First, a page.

Group Captain Wilfrid George Gerald Duncan Smith DSO* DFC** AE (28 May 1914 – 11 December 1996) was a Royal Air Force flying ace of the Second World War. He was the father of Iain Duncan Smith, the former Leader of the Conservative Party.
Duncan Smith was born in Madras, India (now Chennai) on 28 May 1914, the son of an Indian Civil Service officer. He was educated at Nairn and Morrison's Academy, Crieff, in Scotland, where he joined his school's Officers' Training Corps. Returning to India in 1933, he became a coffee and tea planter, but in 1936 returned to the UK as a mechanical engineer, and then as a salesman for Great Western Motors in Reading. With war looming he joined the Royal Air Force Volunteer Reserve.
World War II
A sergeant at the start of the war, Duncan Smith was commissioned as a pilot officer (on probation) on 29 September 1940. Serving with No. 7 Operational Training Unit at the outbreak of war, Smith was posted to the Spitfire-equipped No. 611 Squadron RAF at RAF Hornchurch in October 1940. He was awarded a Distinguished Flying Cross (DFC) in June 1941, and went to No. 603 Squadron RAF in August 1941 as a Flight Commander. Smith was due for a rest but had to remain operational, leading his squadron while bringing their new squadron leader up to speed. He was promoted to flying officer (war-substantive) on 29 September. On 20 November he was taken ill, passing out after returning from a convoy patrol. Smith spent some time in hospital with double pneumonia, the symptoms of which he had assumed was only the result of exhaustion from a long operational tour.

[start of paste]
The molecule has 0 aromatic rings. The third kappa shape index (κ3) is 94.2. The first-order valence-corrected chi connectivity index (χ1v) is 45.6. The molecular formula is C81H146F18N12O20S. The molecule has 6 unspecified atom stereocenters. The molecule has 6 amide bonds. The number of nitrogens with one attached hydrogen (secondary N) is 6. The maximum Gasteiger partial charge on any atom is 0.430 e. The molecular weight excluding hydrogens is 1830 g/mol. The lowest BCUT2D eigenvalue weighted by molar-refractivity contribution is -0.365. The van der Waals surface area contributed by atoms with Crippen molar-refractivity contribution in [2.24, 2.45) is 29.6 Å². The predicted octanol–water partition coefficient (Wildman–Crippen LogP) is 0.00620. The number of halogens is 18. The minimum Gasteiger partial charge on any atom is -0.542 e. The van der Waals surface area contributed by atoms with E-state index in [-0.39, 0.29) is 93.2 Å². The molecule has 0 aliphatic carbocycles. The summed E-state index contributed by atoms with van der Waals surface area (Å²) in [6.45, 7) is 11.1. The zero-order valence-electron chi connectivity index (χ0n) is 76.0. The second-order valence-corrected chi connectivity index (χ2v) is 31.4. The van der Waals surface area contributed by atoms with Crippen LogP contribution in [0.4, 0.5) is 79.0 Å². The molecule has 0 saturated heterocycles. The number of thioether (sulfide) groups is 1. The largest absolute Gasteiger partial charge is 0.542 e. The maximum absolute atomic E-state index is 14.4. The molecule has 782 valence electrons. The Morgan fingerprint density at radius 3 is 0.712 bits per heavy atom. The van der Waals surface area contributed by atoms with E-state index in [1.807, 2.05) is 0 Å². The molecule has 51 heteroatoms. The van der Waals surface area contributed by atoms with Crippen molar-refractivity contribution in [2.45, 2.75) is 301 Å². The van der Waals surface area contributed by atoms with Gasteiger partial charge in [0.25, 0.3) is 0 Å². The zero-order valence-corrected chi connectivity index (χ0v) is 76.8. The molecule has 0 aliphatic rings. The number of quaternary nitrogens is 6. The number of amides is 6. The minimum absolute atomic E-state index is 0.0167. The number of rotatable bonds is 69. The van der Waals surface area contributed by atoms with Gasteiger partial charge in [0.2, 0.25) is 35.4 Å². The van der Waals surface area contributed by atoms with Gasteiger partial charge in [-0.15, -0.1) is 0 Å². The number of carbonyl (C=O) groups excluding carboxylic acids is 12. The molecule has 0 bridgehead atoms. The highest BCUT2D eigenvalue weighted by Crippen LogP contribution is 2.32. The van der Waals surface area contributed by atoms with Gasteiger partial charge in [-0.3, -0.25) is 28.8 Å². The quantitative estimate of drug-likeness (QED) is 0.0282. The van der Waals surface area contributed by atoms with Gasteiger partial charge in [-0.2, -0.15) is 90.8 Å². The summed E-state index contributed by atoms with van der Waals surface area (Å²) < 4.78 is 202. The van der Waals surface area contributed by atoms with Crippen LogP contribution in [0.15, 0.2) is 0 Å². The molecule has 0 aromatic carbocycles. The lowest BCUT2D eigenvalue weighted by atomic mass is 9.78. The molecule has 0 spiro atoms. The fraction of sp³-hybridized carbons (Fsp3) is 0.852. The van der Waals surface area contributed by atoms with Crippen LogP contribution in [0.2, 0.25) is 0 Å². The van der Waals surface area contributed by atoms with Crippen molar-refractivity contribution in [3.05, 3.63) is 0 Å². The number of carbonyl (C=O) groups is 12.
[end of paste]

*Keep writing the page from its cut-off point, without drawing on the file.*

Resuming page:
Upon recovery in January 1942, Duncan Smith rejoined the "Hornchurch Wing", now flying the improved Spitfire Mk. IX. In March 1942 he was promoted to acting squadron leader and given command of No. 64 Squadron RAF. He was promoted to flight lieutenant (war-substantive) on 27 June. During the ill-fated Dieppe Raid on 19 August, Duncan-Smith was shot down but rescued from the English Channel. In August he became an acting Wing Commander, flying at RAF North Weald. In November he was rested from operations with a posting to take charge of the Tactics Branch at Fighter Command, his input leading to the formation of the Fighter Command School of Tactics at RAF Charmy Down. He was promoted to squadron leader (war-substantive) on 30 November.